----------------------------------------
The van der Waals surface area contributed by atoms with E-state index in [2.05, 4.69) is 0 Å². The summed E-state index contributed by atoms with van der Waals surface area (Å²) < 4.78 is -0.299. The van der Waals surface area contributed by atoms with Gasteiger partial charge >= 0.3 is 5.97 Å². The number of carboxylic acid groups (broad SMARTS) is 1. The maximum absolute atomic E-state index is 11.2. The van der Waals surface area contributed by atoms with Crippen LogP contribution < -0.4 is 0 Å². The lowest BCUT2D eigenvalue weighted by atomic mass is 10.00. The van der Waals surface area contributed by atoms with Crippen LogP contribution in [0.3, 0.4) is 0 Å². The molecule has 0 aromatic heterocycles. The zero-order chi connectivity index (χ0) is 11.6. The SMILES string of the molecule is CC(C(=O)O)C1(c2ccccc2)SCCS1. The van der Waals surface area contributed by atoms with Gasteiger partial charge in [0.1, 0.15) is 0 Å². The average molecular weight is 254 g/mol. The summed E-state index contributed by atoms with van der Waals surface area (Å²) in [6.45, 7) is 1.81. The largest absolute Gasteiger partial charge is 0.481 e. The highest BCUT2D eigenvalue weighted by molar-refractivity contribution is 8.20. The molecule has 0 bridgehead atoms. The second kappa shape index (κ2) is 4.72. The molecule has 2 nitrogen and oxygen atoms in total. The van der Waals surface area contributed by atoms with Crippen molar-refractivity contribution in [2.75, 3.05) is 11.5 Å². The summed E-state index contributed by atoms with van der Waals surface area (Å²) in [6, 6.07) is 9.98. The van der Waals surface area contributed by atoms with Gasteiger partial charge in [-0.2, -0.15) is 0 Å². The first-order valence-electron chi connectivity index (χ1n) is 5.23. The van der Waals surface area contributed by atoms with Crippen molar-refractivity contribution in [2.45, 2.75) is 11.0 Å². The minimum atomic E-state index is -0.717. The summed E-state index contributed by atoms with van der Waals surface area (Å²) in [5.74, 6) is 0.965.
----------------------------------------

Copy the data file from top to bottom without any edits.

The van der Waals surface area contributed by atoms with E-state index in [2.05, 4.69) is 0 Å². The summed E-state index contributed by atoms with van der Waals surface area (Å²) < 4.78 is -0.299. The van der Waals surface area contributed by atoms with Gasteiger partial charge >= 0.3 is 5.97 Å². The number of carboxylic acid groups (broad SMARTS) is 1. The maximum absolute atomic E-state index is 11.2. The van der Waals surface area contributed by atoms with Crippen LogP contribution < -0.4 is 0 Å². The lowest BCUT2D eigenvalue weighted by atomic mass is 10.00. The van der Waals surface area contributed by atoms with Crippen LogP contribution in [0.3, 0.4) is 0 Å². The molecule has 0 aromatic heterocycles. The zero-order chi connectivity index (χ0) is 11.6. The SMILES string of the molecule is CC(C(=O)O)C1(c2ccccc2)SCCS1. The van der Waals surface area contributed by atoms with Gasteiger partial charge in [0.1, 0.15) is 0 Å². The average molecular weight is 254 g/mol. The summed E-state index contributed by atoms with van der Waals surface area (Å²) in [6.45, 7) is 1.81. The largest absolute Gasteiger partial charge is 0.481 e. The highest BCUT2D eigenvalue weighted by molar-refractivity contribution is 8.20. The molecule has 0 bridgehead atoms. The second kappa shape index (κ2) is 4.72. The molecule has 2 nitrogen and oxygen atoms in total. The van der Waals surface area contributed by atoms with Crippen molar-refractivity contribution in [2.75, 3.05) is 11.5 Å². The summed E-state index contributed by atoms with van der Waals surface area (Å²) in [6, 6.07) is 9.98. The van der Waals surface area contributed by atoms with Gasteiger partial charge in [-0.2, -0.15) is 0 Å². The first-order valence-electron chi connectivity index (χ1n) is 5.23. The van der Waals surface area contributed by atoms with Crippen molar-refractivity contribution in [2.45, 2.75) is 11.0 Å². The minimum atomic E-state index is -0.717. The summed E-state index contributed by atoms with van der Waals surface area (Å²) in [5.74, 6) is 0.965.